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Individual Utilizes Mind Control Enabled by Elon Musk’s Neuralink Brain Chip to Play Chess

Elon Musk’s company Neuralink Corp. hosted a live update event showcasing its first brain implant patient, who demonstrated the ability to play video games and online chess using only his mind. Neuralink, a brain technology startup founded by Musk, has developed an implant that enables individuals to control a computer with their thoughts. Musk has emphasized that the company’s initial focus will be on assisting patients with severe physical limitations, such as cervical spinal cord impairment or quadriplegia.

During the livestream event, which aired on Musk’s social platform X, the patient, Noland Arbaugh, showcased his ability to engage in activities like playing chess and the game Civilization VI using the Neuralink implant. Arbaugh, a quadriplegic who sustained a spinal cord injury in a diving accident eight years ago, expressed his excitement about the life-changing impact of the implant. He described the surgery as straightforward and highlighted that he was discharged from the hospital the day after the procedure in January.

While Arbaugh acknowledged the positive impact of the Neuralink implant on his life, he also emphasized the need for further refinement of the technology. Neuralink’s device, which boasts a higher number of electrodes compared to other brain-computer interface devices, offers potential applications beyond basic cursor control. Notably, the technology operates wirelessly without requiring external connections to devices.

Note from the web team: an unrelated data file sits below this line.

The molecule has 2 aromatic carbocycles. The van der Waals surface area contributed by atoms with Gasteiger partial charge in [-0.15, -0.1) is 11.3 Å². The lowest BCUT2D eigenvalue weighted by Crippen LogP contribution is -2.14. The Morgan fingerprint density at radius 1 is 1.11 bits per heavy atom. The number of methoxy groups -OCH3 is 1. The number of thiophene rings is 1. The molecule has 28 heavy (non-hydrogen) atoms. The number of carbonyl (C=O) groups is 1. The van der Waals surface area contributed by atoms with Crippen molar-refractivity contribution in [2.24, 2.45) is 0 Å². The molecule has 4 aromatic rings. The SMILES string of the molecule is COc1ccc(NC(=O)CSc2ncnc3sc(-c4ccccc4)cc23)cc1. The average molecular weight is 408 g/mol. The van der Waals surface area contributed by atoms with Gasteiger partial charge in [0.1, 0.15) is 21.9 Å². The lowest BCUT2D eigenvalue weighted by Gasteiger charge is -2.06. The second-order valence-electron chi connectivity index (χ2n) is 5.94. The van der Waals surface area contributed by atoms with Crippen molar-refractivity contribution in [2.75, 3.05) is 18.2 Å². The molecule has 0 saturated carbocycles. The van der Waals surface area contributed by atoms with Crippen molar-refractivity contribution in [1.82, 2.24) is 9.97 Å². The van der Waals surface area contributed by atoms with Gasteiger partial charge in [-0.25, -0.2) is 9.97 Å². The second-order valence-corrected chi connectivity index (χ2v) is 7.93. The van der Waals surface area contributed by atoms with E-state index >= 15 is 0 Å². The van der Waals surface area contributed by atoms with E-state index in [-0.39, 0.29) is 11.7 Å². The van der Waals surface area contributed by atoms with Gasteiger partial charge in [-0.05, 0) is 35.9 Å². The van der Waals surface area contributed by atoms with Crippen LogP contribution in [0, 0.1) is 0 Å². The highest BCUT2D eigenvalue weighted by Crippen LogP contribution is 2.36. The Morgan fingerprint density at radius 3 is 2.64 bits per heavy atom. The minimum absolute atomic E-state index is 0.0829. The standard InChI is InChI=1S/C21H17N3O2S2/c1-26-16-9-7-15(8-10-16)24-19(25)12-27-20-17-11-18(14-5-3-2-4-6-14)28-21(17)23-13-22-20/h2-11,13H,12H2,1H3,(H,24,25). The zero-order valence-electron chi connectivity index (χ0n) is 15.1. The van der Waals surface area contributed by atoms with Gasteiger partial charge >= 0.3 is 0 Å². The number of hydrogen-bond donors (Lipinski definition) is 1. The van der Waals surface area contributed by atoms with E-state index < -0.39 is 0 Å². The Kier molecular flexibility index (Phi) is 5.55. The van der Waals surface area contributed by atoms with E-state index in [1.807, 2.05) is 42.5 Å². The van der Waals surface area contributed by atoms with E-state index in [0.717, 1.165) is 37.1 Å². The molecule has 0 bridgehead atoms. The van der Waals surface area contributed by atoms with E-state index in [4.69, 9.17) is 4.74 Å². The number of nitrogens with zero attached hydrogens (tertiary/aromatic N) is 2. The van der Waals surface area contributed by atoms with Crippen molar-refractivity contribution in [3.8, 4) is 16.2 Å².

In addition to Neuralink, other companies and research institutions are also developing brain-computer interface devices. Demonstrations of cursor control using thoughts have been conducted in humans with various types of implants, such as those developed by the BrainGate consortium. However, Neuralink’s device stands out due to its advanced electrode technology and potential for future applications.

Musk hinted at the device’s potential to restore vision in a post on X, suggesting that “Blindsight” could be the next product after “Telepathy,” the name of the implant designed for paralyzed patients. While the current demonstration may not represent a groundbreaking breakthrough compared to previous advancements, experts recognize it as a promising starting point for further development.

Arbaugh’s accident occurred during a diving incident at a children’s camp in June 2016, according to information from his Facebook page. In 2017, he successfully raised funds through a GoFundMe campaign to purchase an accessible custom-built van, showcasing his resilience and determination in overcoming challenges.

Overall, Neuralink’s demonstration with its first brain implant patient marks a significant milestone in the field of brain-computer interfaces. While there is still room for improvement and further research, the technology holds immense potential to enhance the quality of life for individuals with severe physical limitations.

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